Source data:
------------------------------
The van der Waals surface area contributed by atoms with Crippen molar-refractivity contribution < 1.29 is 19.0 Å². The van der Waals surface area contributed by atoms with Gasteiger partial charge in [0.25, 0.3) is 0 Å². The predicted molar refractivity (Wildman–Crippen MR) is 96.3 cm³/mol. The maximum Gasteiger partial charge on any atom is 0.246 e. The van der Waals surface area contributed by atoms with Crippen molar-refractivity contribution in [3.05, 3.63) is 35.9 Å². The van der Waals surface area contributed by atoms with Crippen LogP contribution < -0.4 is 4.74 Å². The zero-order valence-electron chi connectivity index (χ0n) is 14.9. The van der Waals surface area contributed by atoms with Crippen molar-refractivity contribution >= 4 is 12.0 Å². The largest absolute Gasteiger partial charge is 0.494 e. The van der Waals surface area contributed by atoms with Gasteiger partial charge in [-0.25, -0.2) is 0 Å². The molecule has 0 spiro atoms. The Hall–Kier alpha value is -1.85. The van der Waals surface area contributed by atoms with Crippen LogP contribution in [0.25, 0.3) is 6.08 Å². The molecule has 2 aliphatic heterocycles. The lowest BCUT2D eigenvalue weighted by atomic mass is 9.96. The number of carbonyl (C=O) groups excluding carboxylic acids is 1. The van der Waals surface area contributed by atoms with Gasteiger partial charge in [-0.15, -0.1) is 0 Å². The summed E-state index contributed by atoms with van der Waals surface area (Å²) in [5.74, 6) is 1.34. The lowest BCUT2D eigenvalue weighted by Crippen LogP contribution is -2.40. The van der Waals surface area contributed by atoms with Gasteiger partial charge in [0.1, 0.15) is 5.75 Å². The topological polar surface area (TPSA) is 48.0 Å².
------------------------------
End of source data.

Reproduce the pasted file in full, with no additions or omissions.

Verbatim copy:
The van der Waals surface area contributed by atoms with Crippen molar-refractivity contribution < 1.29 is 19.0 Å². The van der Waals surface area contributed by atoms with Gasteiger partial charge in [0.25, 0.3) is 0 Å². The predicted molar refractivity (Wildman–Crippen MR) is 96.3 cm³/mol. The maximum Gasteiger partial charge on any atom is 0.246 e. The van der Waals surface area contributed by atoms with Crippen molar-refractivity contribution in [3.05, 3.63) is 35.9 Å². The van der Waals surface area contributed by atoms with Crippen LogP contribution < -0.4 is 4.74 Å². The zero-order valence-electron chi connectivity index (χ0n) is 14.9. The van der Waals surface area contributed by atoms with Crippen molar-refractivity contribution >= 4 is 12.0 Å². The largest absolute Gasteiger partial charge is 0.494 e. The van der Waals surface area contributed by atoms with Gasteiger partial charge in [-0.25, -0.2) is 0 Å². The molecule has 0 spiro atoms. The Hall–Kier alpha value is -1.85. The van der Waals surface area contributed by atoms with Crippen LogP contribution in [0.25, 0.3) is 6.08 Å². The molecule has 2 aliphatic heterocycles. The lowest BCUT2D eigenvalue weighted by atomic mass is 9.96. The number of carbonyl (C=O) groups excluding carboxylic acids is 1. The van der Waals surface area contributed by atoms with Gasteiger partial charge in [-0.15, -0.1) is 0 Å². The summed E-state index contributed by atoms with van der Waals surface area (Å²) in [5.74, 6) is 1.34. The lowest BCUT2D eigenvalue weighted by Crippen LogP contribution is -2.40. The van der Waals surface area contributed by atoms with Gasteiger partial charge in [0.1, 0.15) is 5.75 Å². The topological polar surface area (TPSA) is 48.0 Å².